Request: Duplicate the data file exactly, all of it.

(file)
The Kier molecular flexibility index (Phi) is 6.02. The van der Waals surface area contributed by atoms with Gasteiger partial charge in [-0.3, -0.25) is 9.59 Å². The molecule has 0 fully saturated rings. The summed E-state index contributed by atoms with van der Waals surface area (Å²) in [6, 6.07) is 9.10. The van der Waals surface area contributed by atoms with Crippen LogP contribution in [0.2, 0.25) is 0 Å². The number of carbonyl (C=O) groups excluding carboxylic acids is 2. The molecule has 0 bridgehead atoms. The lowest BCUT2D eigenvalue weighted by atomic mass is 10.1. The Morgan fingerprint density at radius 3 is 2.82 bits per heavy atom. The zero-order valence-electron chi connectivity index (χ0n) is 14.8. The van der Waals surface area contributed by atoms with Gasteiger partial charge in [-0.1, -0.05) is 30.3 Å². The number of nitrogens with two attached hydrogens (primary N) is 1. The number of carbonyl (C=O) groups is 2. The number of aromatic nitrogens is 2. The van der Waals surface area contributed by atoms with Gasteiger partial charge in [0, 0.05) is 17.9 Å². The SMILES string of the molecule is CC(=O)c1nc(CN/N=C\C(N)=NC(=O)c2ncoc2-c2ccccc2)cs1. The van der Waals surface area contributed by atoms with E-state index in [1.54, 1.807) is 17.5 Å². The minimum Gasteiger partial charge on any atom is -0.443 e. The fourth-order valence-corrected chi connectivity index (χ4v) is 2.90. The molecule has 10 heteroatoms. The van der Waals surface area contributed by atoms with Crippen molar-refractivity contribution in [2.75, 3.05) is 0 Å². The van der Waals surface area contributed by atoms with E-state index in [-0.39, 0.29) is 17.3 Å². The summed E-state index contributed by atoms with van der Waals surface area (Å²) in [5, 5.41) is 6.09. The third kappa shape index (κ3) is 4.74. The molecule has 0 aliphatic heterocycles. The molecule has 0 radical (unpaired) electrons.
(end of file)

The Kier molecular flexibility index (Phi) is 6.02. The van der Waals surface area contributed by atoms with Gasteiger partial charge in [-0.3, -0.25) is 9.59 Å². The molecule has 0 fully saturated rings. The summed E-state index contributed by atoms with van der Waals surface area (Å²) in [6, 6.07) is 9.10. The van der Waals surface area contributed by atoms with Crippen LogP contribution in [0.2, 0.25) is 0 Å². The number of carbonyl (C=O) groups excluding carboxylic acids is 2. The molecule has 0 bridgehead atoms. The lowest BCUT2D eigenvalue weighted by atomic mass is 10.1. The Morgan fingerprint density at radius 3 is 2.82 bits per heavy atom. The zero-order valence-electron chi connectivity index (χ0n) is 14.8. The van der Waals surface area contributed by atoms with Gasteiger partial charge in [-0.1, -0.05) is 30.3 Å². The number of nitrogens with two attached hydrogens (primary N) is 1. The number of carbonyl (C=O) groups is 2. The number of aromatic nitrogens is 2. The van der Waals surface area contributed by atoms with Gasteiger partial charge in [0, 0.05) is 17.9 Å². The SMILES string of the molecule is CC(=O)c1nc(CN/N=C\C(N)=NC(=O)c2ncoc2-c2ccccc2)cs1. The van der Waals surface area contributed by atoms with E-state index in [1.54, 1.807) is 17.5 Å². The minimum Gasteiger partial charge on any atom is -0.443 e. The fourth-order valence-corrected chi connectivity index (χ4v) is 2.90. The molecule has 10 heteroatoms. The van der Waals surface area contributed by atoms with Crippen molar-refractivity contribution in [2.75, 3.05) is 0 Å². The van der Waals surface area contributed by atoms with E-state index in [-0.39, 0.29) is 17.3 Å². The summed E-state index contributed by atoms with van der Waals surface area (Å²) in [5, 5.41) is 6.09. The third kappa shape index (κ3) is 4.74. The molecule has 0 aliphatic heterocycles. The molecule has 0 radical (unpaired) electrons.